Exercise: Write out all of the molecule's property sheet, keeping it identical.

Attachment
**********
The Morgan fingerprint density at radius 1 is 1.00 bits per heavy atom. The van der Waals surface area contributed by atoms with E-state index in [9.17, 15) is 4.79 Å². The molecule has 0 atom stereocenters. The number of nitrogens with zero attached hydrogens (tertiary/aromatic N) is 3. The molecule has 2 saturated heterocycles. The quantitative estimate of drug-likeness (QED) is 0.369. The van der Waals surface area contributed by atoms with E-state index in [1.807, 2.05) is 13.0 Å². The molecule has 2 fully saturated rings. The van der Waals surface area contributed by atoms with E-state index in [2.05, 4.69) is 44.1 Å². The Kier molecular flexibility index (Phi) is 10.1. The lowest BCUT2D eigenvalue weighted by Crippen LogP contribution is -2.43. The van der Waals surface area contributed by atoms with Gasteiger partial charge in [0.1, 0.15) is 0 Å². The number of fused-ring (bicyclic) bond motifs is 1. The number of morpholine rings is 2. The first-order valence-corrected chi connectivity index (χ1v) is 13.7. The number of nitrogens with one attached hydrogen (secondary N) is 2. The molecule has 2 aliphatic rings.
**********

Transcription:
The Morgan fingerprint density at radius 1 is 1.00 bits per heavy atom. The van der Waals surface area contributed by atoms with E-state index in [9.17, 15) is 4.79 Å². The molecule has 0 atom stereocenters. The number of nitrogens with zero attached hydrogens (tertiary/aromatic N) is 3. The molecule has 2 saturated heterocycles. The quantitative estimate of drug-likeness (QED) is 0.369. The van der Waals surface area contributed by atoms with E-state index in [1.807, 2.05) is 13.0 Å². The molecule has 2 fully saturated rings. The van der Waals surface area contributed by atoms with E-state index in [2.05, 4.69) is 44.1 Å². The Kier molecular flexibility index (Phi) is 10.1. The lowest BCUT2D eigenvalue weighted by Crippen LogP contribution is -2.43. The van der Waals surface area contributed by atoms with Gasteiger partial charge in [0.1, 0.15) is 0 Å². The number of fused-ring (bicyclic) bond motifs is 1. The number of morpholine rings is 2. The first-order valence-corrected chi connectivity index (χ1v) is 13.7. The number of nitrogens with one attached hydrogen (secondary N) is 2. The molecule has 2 aliphatic rings.